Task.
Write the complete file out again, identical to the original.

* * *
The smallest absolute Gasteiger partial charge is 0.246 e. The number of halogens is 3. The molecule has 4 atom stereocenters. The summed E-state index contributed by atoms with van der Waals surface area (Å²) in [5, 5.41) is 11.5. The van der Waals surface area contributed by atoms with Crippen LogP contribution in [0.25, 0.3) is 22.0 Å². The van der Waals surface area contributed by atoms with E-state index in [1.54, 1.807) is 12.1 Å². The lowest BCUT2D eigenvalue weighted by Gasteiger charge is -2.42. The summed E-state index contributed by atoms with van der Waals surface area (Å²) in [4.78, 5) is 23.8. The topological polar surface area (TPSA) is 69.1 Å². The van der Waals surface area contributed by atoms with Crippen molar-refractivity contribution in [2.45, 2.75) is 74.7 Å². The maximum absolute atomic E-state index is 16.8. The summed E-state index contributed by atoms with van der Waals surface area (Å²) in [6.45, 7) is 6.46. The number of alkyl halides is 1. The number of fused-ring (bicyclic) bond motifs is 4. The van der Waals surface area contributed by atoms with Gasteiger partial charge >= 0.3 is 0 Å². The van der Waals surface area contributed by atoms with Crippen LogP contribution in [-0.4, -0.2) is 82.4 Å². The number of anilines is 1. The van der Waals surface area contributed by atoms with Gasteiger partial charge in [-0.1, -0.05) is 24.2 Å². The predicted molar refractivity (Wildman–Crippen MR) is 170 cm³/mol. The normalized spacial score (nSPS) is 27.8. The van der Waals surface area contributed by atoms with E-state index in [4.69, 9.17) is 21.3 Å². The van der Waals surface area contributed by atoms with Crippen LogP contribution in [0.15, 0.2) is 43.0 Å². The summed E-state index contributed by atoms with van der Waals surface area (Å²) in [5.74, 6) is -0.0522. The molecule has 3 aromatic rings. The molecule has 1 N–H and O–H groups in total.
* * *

The smallest absolute Gasteiger partial charge is 0.246 e. The number of halogens is 3. The molecule has 4 atom stereocenters. The summed E-state index contributed by atoms with van der Waals surface area (Å²) in [5, 5.41) is 11.5. The van der Waals surface area contributed by atoms with Crippen LogP contribution in [0.25, 0.3) is 22.0 Å². The van der Waals surface area contributed by atoms with E-state index in [1.54, 1.807) is 12.1 Å². The lowest BCUT2D eigenvalue weighted by Gasteiger charge is -2.42. The summed E-state index contributed by atoms with van der Waals surface area (Å²) in [4.78, 5) is 23.8. The topological polar surface area (TPSA) is 69.1 Å². The van der Waals surface area contributed by atoms with Crippen molar-refractivity contribution in [2.45, 2.75) is 74.7 Å². The maximum absolute atomic E-state index is 16.8. The summed E-state index contributed by atoms with van der Waals surface area (Å²) in [6.45, 7) is 6.46. The number of alkyl halides is 1. The number of fused-ring (bicyclic) bond motifs is 4. The van der Waals surface area contributed by atoms with Gasteiger partial charge >= 0.3 is 0 Å². The van der Waals surface area contributed by atoms with Crippen LogP contribution in [-0.4, -0.2) is 82.4 Å². The number of anilines is 1. The van der Waals surface area contributed by atoms with Gasteiger partial charge in [-0.1, -0.05) is 24.2 Å². The predicted molar refractivity (Wildman–Crippen MR) is 170 cm³/mol. The normalized spacial score (nSPS) is 27.8. The van der Waals surface area contributed by atoms with E-state index in [4.69, 9.17) is 21.3 Å². The van der Waals surface area contributed by atoms with Crippen LogP contribution in [0.15, 0.2) is 43.0 Å². The summed E-state index contributed by atoms with van der Waals surface area (Å²) in [5.74, 6) is -0.0522. The molecule has 3 aromatic rings. The molecule has 1 N–H and O–H groups in total.